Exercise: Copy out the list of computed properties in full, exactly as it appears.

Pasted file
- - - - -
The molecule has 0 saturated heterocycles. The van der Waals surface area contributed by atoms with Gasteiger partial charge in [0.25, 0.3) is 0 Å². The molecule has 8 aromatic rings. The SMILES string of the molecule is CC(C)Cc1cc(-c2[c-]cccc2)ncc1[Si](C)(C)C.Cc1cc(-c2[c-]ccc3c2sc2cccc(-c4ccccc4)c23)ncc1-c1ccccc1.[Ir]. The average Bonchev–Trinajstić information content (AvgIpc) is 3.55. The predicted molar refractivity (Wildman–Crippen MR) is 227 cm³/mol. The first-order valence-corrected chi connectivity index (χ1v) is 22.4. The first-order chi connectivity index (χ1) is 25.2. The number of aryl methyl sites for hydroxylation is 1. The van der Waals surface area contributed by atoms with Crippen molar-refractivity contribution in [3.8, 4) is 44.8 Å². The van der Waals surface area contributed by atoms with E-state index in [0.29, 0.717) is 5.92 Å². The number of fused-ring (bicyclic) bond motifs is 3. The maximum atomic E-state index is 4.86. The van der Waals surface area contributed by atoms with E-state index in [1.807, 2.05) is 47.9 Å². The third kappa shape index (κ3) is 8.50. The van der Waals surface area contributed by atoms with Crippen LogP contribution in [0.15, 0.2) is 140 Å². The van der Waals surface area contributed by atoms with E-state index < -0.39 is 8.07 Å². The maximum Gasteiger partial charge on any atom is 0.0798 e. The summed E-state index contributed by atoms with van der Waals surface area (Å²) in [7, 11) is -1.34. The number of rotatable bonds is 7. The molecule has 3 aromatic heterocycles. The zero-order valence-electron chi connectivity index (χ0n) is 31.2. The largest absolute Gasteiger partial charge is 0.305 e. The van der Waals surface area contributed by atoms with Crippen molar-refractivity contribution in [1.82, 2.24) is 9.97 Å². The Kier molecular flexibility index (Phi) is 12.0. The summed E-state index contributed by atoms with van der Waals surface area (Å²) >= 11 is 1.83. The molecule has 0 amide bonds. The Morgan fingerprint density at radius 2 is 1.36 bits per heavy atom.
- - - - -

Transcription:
The molecule has 0 saturated heterocycles. The van der Waals surface area contributed by atoms with Gasteiger partial charge in [0.25, 0.3) is 0 Å². The molecule has 8 aromatic rings. The SMILES string of the molecule is CC(C)Cc1cc(-c2[c-]cccc2)ncc1[Si](C)(C)C.Cc1cc(-c2[c-]ccc3c2sc2cccc(-c4ccccc4)c23)ncc1-c1ccccc1.[Ir]. The average Bonchev–Trinajstić information content (AvgIpc) is 3.55. The predicted molar refractivity (Wildman–Crippen MR) is 227 cm³/mol. The first-order valence-corrected chi connectivity index (χ1v) is 22.4. The first-order chi connectivity index (χ1) is 25.2. The number of aryl methyl sites for hydroxylation is 1. The van der Waals surface area contributed by atoms with Crippen molar-refractivity contribution in [3.8, 4) is 44.8 Å². The van der Waals surface area contributed by atoms with E-state index in [0.29, 0.717) is 5.92 Å². The number of fused-ring (bicyclic) bond motifs is 3. The maximum atomic E-state index is 4.86. The van der Waals surface area contributed by atoms with E-state index in [1.807, 2.05) is 47.9 Å². The third kappa shape index (κ3) is 8.50. The van der Waals surface area contributed by atoms with Crippen LogP contribution in [0.15, 0.2) is 140 Å². The van der Waals surface area contributed by atoms with E-state index < -0.39 is 8.07 Å². The maximum Gasteiger partial charge on any atom is 0.0798 e. The summed E-state index contributed by atoms with van der Waals surface area (Å²) in [7, 11) is -1.34. The number of rotatable bonds is 7. The molecule has 3 aromatic heterocycles. The zero-order valence-electron chi connectivity index (χ0n) is 31.2. The largest absolute Gasteiger partial charge is 0.305 e. The van der Waals surface area contributed by atoms with Crippen molar-refractivity contribution in [1.82, 2.24) is 9.97 Å². The Kier molecular flexibility index (Phi) is 12.0. The summed E-state index contributed by atoms with van der Waals surface area (Å²) >= 11 is 1.83. The molecule has 0 amide bonds. The Morgan fingerprint density at radius 2 is 1.36 bits per heavy atom.